As the sun has finally decided to make its appearance on a long-term basis and the eagerly awaited summer months are in full swing, it’s important to start talking sun protection and how to protect your skin from the sun.
Top Tips To Protect Your Skin From The Sun
Some people are lucky and can sit in the sun for hours and tan within minutes and others, unfortunately, burn the moment they step out. Either way, it is vital to ensure that you have applied the correct sun protection and are taking care of your skin.
There are many different dangers and impacts the sun has on your skin over time. Not only does it dramatically increase your risk of skin cancer, but extensive UV exposure can considerably speed up the ageing process. To avoid skin damage, take a look at these top protection tips.
Limit Prime Time Exposure
The sun is at it’s strongest point and reaches maximum intensity between 10am and 4pm. Although it is incredibly tricky to avoid the sun at all costs during these hours, you must be aware that leaving your skin unprotected exposes you to the most harmful form of UV rays.
A handy little trick to test the intensity of the sun is to carry out what they call ‘the shadow test’. Stand directly in the sun away from anything that may block its rays, if your shadow is shorter than you then it is a good indication that you should sit in the shade.
In recent years, researchers have come up with new, innovate ways of measuring sun exposure. If you’re a tech geek who loves trying out the latest technology, then this is for you! The popular skincare brand La Roche Posay have created a UV Sensor Patch, which once applicated to the skin, will measure the strength of the UV rays you are exposed to. Once you get to the point where you need a little time out of the sun, a downloadable app will notify you to step into the shade for a while to let your body cool down. The UV Sensor Patch is perfect on holiday as it is also water resistant and can be worn throughout your break.
Be Extra Careful On The Beach
Both the sea and sand reflect light, increasing the danger of sunburn. It is thought that spending the day on the beach can increase your sun exposure as high as 25%.
Due to the level of exposure on the beach, it is always recommended to reapply a suncream every two hours, even if you haven’t been in the sea and you still feel as it remains on the skin. On average, it takes around half an hour for suncream to sink into your skin and start to protect you sufficiently. Always ensure that you apply a thick layer before you set off for the beach and not once you have already arrived.
If you plan to go into the sea to swim or take part in activities such as surfing, kayaking or parasailing, be aware that you are at most risk of sun exposure. Spending a large chunk of your day in the sea without reapplying suncream can be very dangerous as the water and wind from the ocean can often camouflage the heat. If you do plan to take part in any long course activities, we recommend, if you haven’t already been provided with it, wearing UV protective clothing.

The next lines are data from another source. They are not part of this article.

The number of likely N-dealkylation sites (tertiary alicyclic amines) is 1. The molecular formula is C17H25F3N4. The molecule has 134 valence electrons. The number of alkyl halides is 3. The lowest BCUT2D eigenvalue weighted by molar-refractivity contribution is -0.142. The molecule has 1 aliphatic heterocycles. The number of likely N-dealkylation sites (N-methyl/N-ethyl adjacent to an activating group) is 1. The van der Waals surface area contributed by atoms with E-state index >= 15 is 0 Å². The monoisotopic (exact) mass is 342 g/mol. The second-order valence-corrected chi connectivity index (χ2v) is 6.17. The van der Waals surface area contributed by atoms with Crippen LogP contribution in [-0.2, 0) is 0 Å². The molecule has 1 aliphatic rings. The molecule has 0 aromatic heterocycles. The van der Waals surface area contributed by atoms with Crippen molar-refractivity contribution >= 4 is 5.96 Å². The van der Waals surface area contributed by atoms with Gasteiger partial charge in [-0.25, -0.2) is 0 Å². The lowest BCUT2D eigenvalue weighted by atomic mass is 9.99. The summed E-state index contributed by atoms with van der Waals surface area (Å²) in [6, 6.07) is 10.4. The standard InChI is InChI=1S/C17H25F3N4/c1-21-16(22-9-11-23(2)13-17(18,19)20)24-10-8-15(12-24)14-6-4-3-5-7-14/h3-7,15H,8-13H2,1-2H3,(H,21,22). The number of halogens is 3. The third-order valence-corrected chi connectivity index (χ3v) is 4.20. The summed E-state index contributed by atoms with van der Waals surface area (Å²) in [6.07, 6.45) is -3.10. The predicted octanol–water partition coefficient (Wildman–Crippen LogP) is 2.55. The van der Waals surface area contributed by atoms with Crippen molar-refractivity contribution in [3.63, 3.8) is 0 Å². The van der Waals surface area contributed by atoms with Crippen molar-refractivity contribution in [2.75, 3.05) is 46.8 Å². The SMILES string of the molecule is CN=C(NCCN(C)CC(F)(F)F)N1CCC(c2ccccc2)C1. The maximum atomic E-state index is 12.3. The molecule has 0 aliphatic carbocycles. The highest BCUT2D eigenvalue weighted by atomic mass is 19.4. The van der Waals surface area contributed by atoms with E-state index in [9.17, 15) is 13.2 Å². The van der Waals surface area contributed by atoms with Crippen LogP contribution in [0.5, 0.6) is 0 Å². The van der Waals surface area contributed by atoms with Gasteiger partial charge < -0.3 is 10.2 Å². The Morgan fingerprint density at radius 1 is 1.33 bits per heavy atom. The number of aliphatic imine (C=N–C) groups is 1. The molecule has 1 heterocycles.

Watch Your Medication
A factor that many people are less aware of is that certain medications make your skin more exposed to the sun. For example, some acne treatments, particularly those including retinoids or salicylic acid, increase the sensitivity of your skin. Often only stronger products prescribed by your doctor make an impact and make your skin more vulnerable to sunburn and damage.
Although these do not put your skin at any added danger, they do still impact your body’s ability to deal with the sun. Some allergy medications reduce your body’s capability to produce sweat, making you more likely to overheat and suffer from heat stroke.
When it comes to the topic of sun damage, we often only hear about the future issues the sun can have on your skin, but UV exposure can be just as harmful to your eyes. We know this article is based on skin damage, but it is also vital to highlight the risks to your eyes. Research shows that extensive UV can increase the risk of issues such as cataracts, which is clouding of the lens, and pinguecula, which is a growth in the eye, both of which dramatically decrease your vision on a long-term basis.
Although cheaper sunglasses do save you a considerable chunk of money and meet the latest trends, they are often weak and incapable of adequately protecting your eyes from UV rays.
When purchasing sunglasses, you want to look out for ones with polarised lenses; they are the best type of glare protection that you can have, especially when on the beach. They can entirely block out all increased sun exposure from, for example, the sea, so you can enjoy relaxing on the beach without worrying about damaging your eyes. One of the most popular sunglasses brands is Ray Bans, which although are expensive, always have added polarised lenses in all of their styles. If you wear prescription glasses full time, you can even pay a little extra to get a polarised film added to your day to day glasses, so you continue to be protected and avoid additional internal damage.
The skin around the eye is very delicate, so opting for a pair of sunglasses with extra protection will also avoid sunburn on the eyelid and around the eye which can be extremely painful.
Do You Protect Your Skin?
Whether you are jetting away abroad or are enjoying the sun locally, it is always essential to be kind to your skin and take care as young as you can. The sooner that you start to protect your skin and eyes, the less likely you are to run into future severe issues. People often think that sun exposure helps the skin and vitamin D can help to clear skin conditions such as acne. Although vitamin D does benefit the body, it is always recommended to opt for a facial if you want to improve your skin rather than relying on the sun.
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